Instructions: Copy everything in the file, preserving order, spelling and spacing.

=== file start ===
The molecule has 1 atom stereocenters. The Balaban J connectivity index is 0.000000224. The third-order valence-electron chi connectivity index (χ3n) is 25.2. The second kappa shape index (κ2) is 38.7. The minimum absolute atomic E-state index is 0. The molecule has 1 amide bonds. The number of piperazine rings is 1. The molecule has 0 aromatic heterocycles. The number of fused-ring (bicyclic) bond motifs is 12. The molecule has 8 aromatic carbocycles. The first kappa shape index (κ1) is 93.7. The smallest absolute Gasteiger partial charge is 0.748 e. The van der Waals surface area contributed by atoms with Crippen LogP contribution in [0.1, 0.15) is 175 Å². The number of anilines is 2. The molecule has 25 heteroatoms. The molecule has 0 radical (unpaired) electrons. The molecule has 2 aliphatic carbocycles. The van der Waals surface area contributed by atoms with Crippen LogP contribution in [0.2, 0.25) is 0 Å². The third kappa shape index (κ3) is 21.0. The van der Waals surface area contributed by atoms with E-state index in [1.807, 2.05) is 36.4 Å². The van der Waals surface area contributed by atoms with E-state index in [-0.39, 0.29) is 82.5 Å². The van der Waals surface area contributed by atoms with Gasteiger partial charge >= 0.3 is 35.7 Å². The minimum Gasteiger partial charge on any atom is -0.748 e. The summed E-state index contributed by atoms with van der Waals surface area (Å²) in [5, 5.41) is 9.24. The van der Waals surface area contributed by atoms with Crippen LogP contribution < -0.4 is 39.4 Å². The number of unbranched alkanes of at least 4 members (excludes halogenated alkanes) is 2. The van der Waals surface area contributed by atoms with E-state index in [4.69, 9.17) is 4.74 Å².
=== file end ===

The molecule has 1 atom stereocenters. The Balaban J connectivity index is 0.000000224. The third-order valence-electron chi connectivity index (χ3n) is 25.2. The second kappa shape index (κ2) is 38.7. The minimum absolute atomic E-state index is 0. The molecule has 1 amide bonds. The number of piperazine rings is 1. The molecule has 0 aromatic heterocycles. The number of fused-ring (bicyclic) bond motifs is 12. The molecule has 8 aromatic carbocycles. The first kappa shape index (κ1) is 93.7. The smallest absolute Gasteiger partial charge is 0.748 e. The van der Waals surface area contributed by atoms with Crippen LogP contribution in [0.1, 0.15) is 175 Å². The number of anilines is 2. The molecule has 25 heteroatoms. The molecule has 0 radical (unpaired) electrons. The molecule has 2 aliphatic carbocycles. The van der Waals surface area contributed by atoms with Crippen LogP contribution in [0.2, 0.25) is 0 Å². The third kappa shape index (κ3) is 21.0. The van der Waals surface area contributed by atoms with E-state index in [1.807, 2.05) is 36.4 Å². The van der Waals surface area contributed by atoms with E-state index in [-0.39, 0.29) is 82.5 Å². The van der Waals surface area contributed by atoms with Gasteiger partial charge >= 0.3 is 35.7 Å². The minimum Gasteiger partial charge on any atom is -0.748 e. The summed E-state index contributed by atoms with van der Waals surface area (Å²) in [5, 5.41) is 9.24. The van der Waals surface area contributed by atoms with Crippen LogP contribution < -0.4 is 39.4 Å². The number of unbranched alkanes of at least 4 members (excludes halogenated alkanes) is 2. The van der Waals surface area contributed by atoms with E-state index in [4.69, 9.17) is 4.74 Å².